A Yellen rate reversal would hurt Wall Street banks

A reversal in monetary policy by the Federal Reserve would also reverse the flow of cash from the central bank to U.S. banks.

Janet Yellen, chair of the U.S. Federal Reserve, speaks during a Senate Banking Committee hearing in Washington, Feb. 11, 2016.
Andrew Harrer | Bloomberg | Getty Images
Janet Yellen, chair of the U.S. Federal Reserve, speaks during a Senate Banking Committee hearing in Washington, Feb. 11, 2016.

If the Federal Reserve decides to adopt a negative interest rate policy to avoid a recession, Wall Street banks will feel the pain.

The four biggest consumer banks in the U.S. — Wells Fargo, JPMorgan Chase, Bank of America and Citigroup — could stand to lose billions in revenue on what they earn on their massive deposits at the Fed if the central bank decided to go negative.

Together, the banks earned $5.85 billion in interest on $911 billion in deposits held at the Federal Reserve in 2015, according to S&P Global Market Intelligence U.S. banks analyst Erik Oja.

"The $5.85 billion these banks earned would be reduced a lot," he said.

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Oja said that, for the banks, the interest on bank deposits at the Fed accounted for about 1.7 percent of their combined revenues.

In remarks Thursday to a Senate committee, Fed Chair Janet Yellen acknowledged the central bank is taking a look at the possibility of reversing course and potentially going to negative rates for interest on excess reserves.

"In light of the experience of European countries and others that have gone to negative rates, we're taking a look at them again, because we would want to be prepared in the event that we would need (to increase) accommodation. We haven't finished that evaluation. We need to consider the institutional context and whether they would work well here. It's not automatic," she said, adding, "we wouldn't take those off the table, but we have work to do to judge whether they would be workable here."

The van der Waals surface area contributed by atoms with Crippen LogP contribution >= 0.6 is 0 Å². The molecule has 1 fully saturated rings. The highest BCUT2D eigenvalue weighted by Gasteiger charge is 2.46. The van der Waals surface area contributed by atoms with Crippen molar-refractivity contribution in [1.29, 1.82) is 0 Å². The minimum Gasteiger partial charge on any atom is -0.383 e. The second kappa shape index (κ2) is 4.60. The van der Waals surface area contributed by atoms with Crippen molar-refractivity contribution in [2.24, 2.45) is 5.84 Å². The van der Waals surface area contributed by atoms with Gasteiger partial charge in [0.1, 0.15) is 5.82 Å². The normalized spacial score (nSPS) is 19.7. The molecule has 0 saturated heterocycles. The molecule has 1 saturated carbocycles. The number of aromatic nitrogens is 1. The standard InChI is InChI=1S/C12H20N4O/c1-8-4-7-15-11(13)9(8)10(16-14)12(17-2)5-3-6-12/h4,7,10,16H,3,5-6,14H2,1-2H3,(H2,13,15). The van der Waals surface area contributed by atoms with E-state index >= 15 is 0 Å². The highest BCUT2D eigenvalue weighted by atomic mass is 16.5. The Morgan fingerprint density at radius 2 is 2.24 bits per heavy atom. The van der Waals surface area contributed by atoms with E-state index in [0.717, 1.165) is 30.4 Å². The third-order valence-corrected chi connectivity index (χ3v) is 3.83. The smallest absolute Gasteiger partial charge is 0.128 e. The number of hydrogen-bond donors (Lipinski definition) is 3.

On Friday, New York Fed President William Dudley said he thinks it is "premature" for the central bank to start talking about a rate reversal.

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Deutsche Bank chief U.S. economist Joseph LaVorgna said he believes a return to quantitative easing is less likely than a move to negative interest rates. But his assessment of NIRP's impact on Wall Street banks is not rosy.

If the Fed reverses course and adopts negative rates, LaVorgna said, it is likely that they would remain below zero for at least a year while the U.S. economy rebounds from what some say is the precipice of a recession. And the reversal of capital from the Fed to Wall Street banks would prove painful, the longer NIRP continues.

"The probabilities are low, but they are rising" that the Fed will make the unprecedented move to negative interest rates, he said. "It seems to me the Fed is going into uncharted territory."

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If and when the Fed makes the move to NIRP, bank stock charts could once again be pointing down.